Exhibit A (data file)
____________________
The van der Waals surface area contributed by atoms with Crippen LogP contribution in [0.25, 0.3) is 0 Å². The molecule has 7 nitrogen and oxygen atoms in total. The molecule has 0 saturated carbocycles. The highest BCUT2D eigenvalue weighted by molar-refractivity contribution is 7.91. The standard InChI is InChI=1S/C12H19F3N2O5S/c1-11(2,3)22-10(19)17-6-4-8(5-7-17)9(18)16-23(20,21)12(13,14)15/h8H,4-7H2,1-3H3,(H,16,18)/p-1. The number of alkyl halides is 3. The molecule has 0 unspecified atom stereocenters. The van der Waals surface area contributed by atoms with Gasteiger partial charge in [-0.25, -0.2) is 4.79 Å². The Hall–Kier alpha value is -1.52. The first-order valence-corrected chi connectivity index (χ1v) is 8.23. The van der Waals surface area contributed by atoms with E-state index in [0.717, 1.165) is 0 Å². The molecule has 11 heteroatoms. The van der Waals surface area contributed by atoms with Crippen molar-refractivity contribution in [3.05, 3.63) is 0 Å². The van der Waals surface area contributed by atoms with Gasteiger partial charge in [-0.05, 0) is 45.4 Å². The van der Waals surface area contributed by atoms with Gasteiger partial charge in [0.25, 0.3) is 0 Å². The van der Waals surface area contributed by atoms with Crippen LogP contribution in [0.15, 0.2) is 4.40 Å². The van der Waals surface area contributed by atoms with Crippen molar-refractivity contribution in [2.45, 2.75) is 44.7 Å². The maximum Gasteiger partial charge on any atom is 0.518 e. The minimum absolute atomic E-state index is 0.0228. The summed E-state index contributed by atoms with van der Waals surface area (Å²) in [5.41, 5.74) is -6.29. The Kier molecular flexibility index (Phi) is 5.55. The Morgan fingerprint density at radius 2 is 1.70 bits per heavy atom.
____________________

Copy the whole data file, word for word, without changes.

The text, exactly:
The van der Waals surface area contributed by atoms with Crippen LogP contribution in [0.25, 0.3) is 0 Å². The molecule has 7 nitrogen and oxygen atoms in total. The molecule has 0 saturated carbocycles. The highest BCUT2D eigenvalue weighted by molar-refractivity contribution is 7.91. The standard InChI is InChI=1S/C12H19F3N2O5S/c1-11(2,3)22-10(19)17-6-4-8(5-7-17)9(18)16-23(20,21)12(13,14)15/h8H,4-7H2,1-3H3,(H,16,18)/p-1. The number of alkyl halides is 3. The molecule has 0 unspecified atom stereocenters. The van der Waals surface area contributed by atoms with Gasteiger partial charge in [-0.25, -0.2) is 4.79 Å². The Hall–Kier alpha value is -1.52. The first-order valence-corrected chi connectivity index (χ1v) is 8.23. The van der Waals surface area contributed by atoms with E-state index in [0.717, 1.165) is 0 Å². The molecule has 11 heteroatoms. The van der Waals surface area contributed by atoms with Crippen molar-refractivity contribution in [3.05, 3.63) is 0 Å². The van der Waals surface area contributed by atoms with Gasteiger partial charge in [-0.05, 0) is 45.4 Å². The van der Waals surface area contributed by atoms with Gasteiger partial charge in [0.25, 0.3) is 0 Å². The van der Waals surface area contributed by atoms with Crippen LogP contribution in [0.15, 0.2) is 4.40 Å². The van der Waals surface area contributed by atoms with Crippen molar-refractivity contribution in [2.45, 2.75) is 44.7 Å². The maximum Gasteiger partial charge on any atom is 0.518 e. The minimum absolute atomic E-state index is 0.0228. The summed E-state index contributed by atoms with van der Waals surface area (Å²) in [5.41, 5.74) is -6.29. The Kier molecular flexibility index (Phi) is 5.55. The Morgan fingerprint density at radius 2 is 1.70 bits per heavy atom.